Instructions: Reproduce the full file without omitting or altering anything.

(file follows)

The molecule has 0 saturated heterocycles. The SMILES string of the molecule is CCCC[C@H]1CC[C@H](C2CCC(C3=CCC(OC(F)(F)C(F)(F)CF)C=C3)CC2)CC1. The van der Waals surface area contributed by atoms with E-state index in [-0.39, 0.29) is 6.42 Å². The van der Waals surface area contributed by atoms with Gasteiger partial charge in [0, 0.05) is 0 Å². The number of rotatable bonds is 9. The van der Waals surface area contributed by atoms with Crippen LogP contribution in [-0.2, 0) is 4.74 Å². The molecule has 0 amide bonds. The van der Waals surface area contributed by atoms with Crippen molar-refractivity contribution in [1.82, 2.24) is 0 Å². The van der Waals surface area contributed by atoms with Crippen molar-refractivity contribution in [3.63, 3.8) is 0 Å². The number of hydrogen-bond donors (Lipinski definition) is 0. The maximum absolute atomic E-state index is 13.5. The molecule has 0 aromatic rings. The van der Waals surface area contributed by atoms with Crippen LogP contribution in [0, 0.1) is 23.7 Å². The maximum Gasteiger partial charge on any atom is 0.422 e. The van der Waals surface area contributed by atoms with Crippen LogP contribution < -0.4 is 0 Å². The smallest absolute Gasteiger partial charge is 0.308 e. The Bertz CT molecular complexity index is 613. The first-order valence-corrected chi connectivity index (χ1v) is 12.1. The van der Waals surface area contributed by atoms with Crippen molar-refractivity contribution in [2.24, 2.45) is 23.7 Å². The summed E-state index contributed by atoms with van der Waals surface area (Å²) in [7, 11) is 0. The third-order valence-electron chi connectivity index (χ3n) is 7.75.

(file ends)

The molecule has 0 saturated heterocycles. The SMILES string of the molecule is CCCC[C@H]1CC[C@H](C2CCC(C3=CCC(OC(F)(F)C(F)(F)CF)C=C3)CC2)CC1. The van der Waals surface area contributed by atoms with E-state index in [-0.39, 0.29) is 6.42 Å². The van der Waals surface area contributed by atoms with Gasteiger partial charge in [0, 0.05) is 0 Å². The number of rotatable bonds is 9. The van der Waals surface area contributed by atoms with Crippen LogP contribution in [-0.2, 0) is 4.74 Å². The molecule has 0 amide bonds. The van der Waals surface area contributed by atoms with Crippen molar-refractivity contribution in [1.82, 2.24) is 0 Å². The van der Waals surface area contributed by atoms with Crippen molar-refractivity contribution in [3.63, 3.8) is 0 Å². The number of hydrogen-bond donors (Lipinski definition) is 0. The maximum absolute atomic E-state index is 13.5. The molecule has 0 aromatic rings. The van der Waals surface area contributed by atoms with Crippen LogP contribution in [0, 0.1) is 23.7 Å². The maximum Gasteiger partial charge on any atom is 0.422 e. The van der Waals surface area contributed by atoms with Crippen LogP contribution < -0.4 is 0 Å². The smallest absolute Gasteiger partial charge is 0.308 e. The Bertz CT molecular complexity index is 613. The first-order valence-corrected chi connectivity index (χ1v) is 12.1. The van der Waals surface area contributed by atoms with Crippen molar-refractivity contribution in [2.24, 2.45) is 23.7 Å². The summed E-state index contributed by atoms with van der Waals surface area (Å²) in [7, 11) is 0. The third-order valence-electron chi connectivity index (χ3n) is 7.75.